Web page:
“In an interview three years ago, I was asked about a character I wanted to play in a biography film. Funnily enough, I said Al-Otaibi,” said Al-Farrhan. “I gathered as much information as I could about his character and mindset, and tried to understand the mentality of someone prepared to commit such an act. That is something all extremists groups have in common, not to mention the narcissistic characteristics and similarities their leaders share.”

Al-Farrhan said that in his portrayal of Al-Otaibi he tried to show the fake religious charisma common among militants. He said that the absence of detailed information about the Makkah siege was a problem. But with help of memoirs written by Nasser Al-Hizaimi, a former member of the extremist group, along with videos and reports, he reached a point where he felt comfortable in the role.

“Al-Asoof” not only told the story of a major event that took place amid a difficult geopolitical climate, but also offered viewers an insight into the Kingdom’s changing society.

“It felt as if we were on a mission,” Al-Farrhan said. “We had many discussions along the way and ended up with all this love for those lost in this incident and other similar incidents, yet grateful for this amazing new era we live in now.”

LA Italian eatery Madeo delights the palate in Riyadh Season pop-up

Updated 15 December 2019

LA Italian eatery Madeo delights the palate in Riyadh Season pop-up

  • Despite minor setbacks he faced while setting up, Vietina considers the experience to be a positive one

RIYADH: Renowned Italian restaurant Madeo has opened up in Al-Murabba for Riyadh Season. 

The pop-up has started brightly, and head chef Gianni Vietina invited Arab News to sample the menu and chat about his experience.

Vietina, in Saudi Arabia for the first time, said that he loved the location he had set up in, and was very happy to be opening up in the Kingdom. 

“The location is gorgeous. At night, with all the lights on, the music going, it’s very nice.”

Despite minor setbacks he faced while setting up, Vietina considers the experience to be a positive one and that the response was even better than he had expected. 

“Like anything new, you have quests, you have problems. Up to now, we’re doing pretty good. We are up and running. We’re comfortable now, which is a shame as we’re leaving pretty soon,” he said.

He added that he would repeat the experience in a heartbeat if he could: “They were nice enough to ask me to stay in Saudi a little longer, but I can’t. I need to go back home. But I would love to come back.”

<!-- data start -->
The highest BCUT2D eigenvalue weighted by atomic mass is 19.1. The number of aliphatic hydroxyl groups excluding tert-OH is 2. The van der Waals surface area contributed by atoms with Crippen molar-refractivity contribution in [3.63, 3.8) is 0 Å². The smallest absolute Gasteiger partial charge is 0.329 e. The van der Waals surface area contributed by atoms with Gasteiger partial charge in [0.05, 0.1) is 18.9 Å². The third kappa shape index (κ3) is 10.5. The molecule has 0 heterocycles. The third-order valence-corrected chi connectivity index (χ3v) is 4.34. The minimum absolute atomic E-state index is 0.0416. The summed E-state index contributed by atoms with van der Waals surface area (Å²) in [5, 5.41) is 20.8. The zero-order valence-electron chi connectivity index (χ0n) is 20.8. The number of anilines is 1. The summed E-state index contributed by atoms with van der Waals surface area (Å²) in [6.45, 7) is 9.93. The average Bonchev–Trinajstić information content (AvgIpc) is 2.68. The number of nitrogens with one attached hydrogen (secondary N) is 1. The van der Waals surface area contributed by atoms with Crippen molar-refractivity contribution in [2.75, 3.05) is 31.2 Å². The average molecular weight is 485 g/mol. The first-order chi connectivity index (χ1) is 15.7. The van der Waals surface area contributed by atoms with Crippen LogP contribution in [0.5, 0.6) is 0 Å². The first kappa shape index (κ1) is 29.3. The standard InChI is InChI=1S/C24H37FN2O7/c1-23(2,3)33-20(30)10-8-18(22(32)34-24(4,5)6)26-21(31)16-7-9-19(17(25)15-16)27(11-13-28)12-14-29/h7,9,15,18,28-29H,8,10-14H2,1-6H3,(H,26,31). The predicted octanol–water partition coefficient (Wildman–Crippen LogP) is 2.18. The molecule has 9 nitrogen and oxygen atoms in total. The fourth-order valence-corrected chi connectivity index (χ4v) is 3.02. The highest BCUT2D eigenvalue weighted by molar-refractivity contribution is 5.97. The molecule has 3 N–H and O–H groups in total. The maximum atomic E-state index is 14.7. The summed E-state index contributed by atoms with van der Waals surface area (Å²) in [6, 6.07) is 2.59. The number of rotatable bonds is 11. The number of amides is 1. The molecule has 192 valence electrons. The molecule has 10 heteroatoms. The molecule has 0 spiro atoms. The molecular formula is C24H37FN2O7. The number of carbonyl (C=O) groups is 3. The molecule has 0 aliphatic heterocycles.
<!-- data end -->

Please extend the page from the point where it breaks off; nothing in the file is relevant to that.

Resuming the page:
He said that while he was not planning to open up a permanent restaurant in Saudi Arabia, he would not rule it out completely.  “I’ve been offered options, and friends have offered to show me locations while I’m here, but I can’t do it right now, I just opened a new restaurant two months ago,” he said.

“I chose the dishes that I know that most of the Saudis that visit my restaurant in Los Angeles like.”

Gianni Vietina, Head chef of Madeo

The pop-up’s menu contains most of what the original restaurant offers, including his ever-popular penne madeo and spaghetti bolognese, with the chefs using a combination of imported and locally sourced ingredients. 

“I chose the dishes that I know that most of the Saudis that visit my restaurant in Los Angeles like,” he told Arab News.

For the pop-up, Vietina has stuck to using halal and alcohol-free ingredients. 

“It was challenging at the beginning. But the bolognese at Madeo doesn’t contain pork, and I realized after we tried cooking without wine that almost nothing changed. I actually prefer it,” he said.

Madeo is a favorite of Saudis visiting Los Angeles, with Vietina going so far as to describe the restaurant as a “Little Riyadh” on most evenings between July and September. 

He even recognizes some of the customers who have come into the Riyadh pop-up, and always stops over to greet them.

Upon sampling the menu, it’s easy to see why the food at Madeo has remained popular all these years. 

The eggplant parmigiana is a perfect blend of crusty cheese and silky smooth eggplant, with hints of basil and rosemary. 

The bolognese is rich, meaty and decadent, without being too heavy and greasy. And the penne madeo, which Vietina has been eating since his childhood, is a timeless classic of crushed tomato, basil, finished off with butter and Parmigiano Reggiano for a creamy, rich flavor.